You should already be taking your pregnant dog to the vet for regular check-ups, but if you’re not, always look out for signs of illness and take them for a diagnosis as soon as you suspect anything is off. Vets will gather as much information about your dog’s health, perform a complete physical exam, and collect a blood sample to evaluate their blood chemistry, organ function, and cell counts. Urine samples may also be collected so that the vet can make the most accurate diagnosis possible. Usually, if the tests reveal hypocalcemia and your pet shows common signs, eclampsia is the given diagnosis.
Treating Eclampsia in Dogs
Let’s say you noticed the signs early enough, and your dog is now in the care of a trained professional. Once diagnosed, your dog will be closely monitored and given intravenous calcium at slow rates. The vets and vet techs look for signs of complications like irregular or slowed heart rates to ensure that the treatment is working.
Once the dog’s calcium levels stabilize, they are most likely to be sent home, and the owners are responsible for giving their dogs both calcium and vitamin D supplements. It is best for the puppies to refrain from nursing for at least 24 hours and start being weaned off their mom’s milk as soon as possible.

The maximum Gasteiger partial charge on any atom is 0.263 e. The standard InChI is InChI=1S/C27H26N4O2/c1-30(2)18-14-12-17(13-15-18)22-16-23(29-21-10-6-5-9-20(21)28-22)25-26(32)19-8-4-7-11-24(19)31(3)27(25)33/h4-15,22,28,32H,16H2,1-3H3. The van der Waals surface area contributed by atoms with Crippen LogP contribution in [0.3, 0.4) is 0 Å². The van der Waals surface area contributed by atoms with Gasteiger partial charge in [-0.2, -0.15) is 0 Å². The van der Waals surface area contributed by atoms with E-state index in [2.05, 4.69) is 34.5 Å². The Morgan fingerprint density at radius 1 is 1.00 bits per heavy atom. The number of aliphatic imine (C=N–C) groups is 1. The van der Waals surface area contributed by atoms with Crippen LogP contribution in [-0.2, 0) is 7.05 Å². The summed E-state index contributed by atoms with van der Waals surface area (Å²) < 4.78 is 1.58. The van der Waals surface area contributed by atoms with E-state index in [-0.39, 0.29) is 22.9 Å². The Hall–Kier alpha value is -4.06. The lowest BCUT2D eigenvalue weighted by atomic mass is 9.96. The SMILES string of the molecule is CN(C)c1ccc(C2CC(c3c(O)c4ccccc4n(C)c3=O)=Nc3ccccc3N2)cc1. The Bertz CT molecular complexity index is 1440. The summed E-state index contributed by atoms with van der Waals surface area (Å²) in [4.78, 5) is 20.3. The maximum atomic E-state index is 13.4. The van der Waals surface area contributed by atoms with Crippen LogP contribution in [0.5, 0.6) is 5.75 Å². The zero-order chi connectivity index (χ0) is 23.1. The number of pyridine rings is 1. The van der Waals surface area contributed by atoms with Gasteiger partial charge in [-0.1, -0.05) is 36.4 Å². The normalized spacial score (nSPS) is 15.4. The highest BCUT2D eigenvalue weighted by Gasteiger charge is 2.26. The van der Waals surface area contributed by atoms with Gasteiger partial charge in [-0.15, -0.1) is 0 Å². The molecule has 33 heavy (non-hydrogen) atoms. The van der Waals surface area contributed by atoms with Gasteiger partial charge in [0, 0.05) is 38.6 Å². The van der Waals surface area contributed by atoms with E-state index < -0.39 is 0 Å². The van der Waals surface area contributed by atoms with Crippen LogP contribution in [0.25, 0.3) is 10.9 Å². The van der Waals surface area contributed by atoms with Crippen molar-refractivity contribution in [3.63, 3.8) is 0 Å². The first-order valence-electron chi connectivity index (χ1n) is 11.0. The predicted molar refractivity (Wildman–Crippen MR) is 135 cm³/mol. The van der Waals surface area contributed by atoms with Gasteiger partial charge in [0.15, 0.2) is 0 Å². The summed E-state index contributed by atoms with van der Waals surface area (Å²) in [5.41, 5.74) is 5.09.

Saving Your Dog from Eclampsia
You love your dog because they are part of the family, and you want nothing more than to keep them and their newborn babies as healthy as possible. Pregnancy and birth can take a serious toll on the body, and there are a large number of problems that could arise during and after. The only way to keep this condition from happening to your dog is to take them on regular trips to the vet while pregnant and always keep a close eye on the behavior of the new mom. Time is of the essence, and getting her the immediate care she needs is the most important thing you can do.
Featured Image Credit: Marsan, Shutterstock
Nicole is the proud mom of Baby, a Burmese cat and Rosa, a New Zealand Huntaway. A Canadian expat, Nicole now lives on a lush forest property with her Kiwi husband in New Zealand. She has a strong love for all animals of all shapes and sizes (and particularly loves a good interspecies friendship) and wants to share her animal knowledge and other experts’ knowledge with pet lovers across the globe.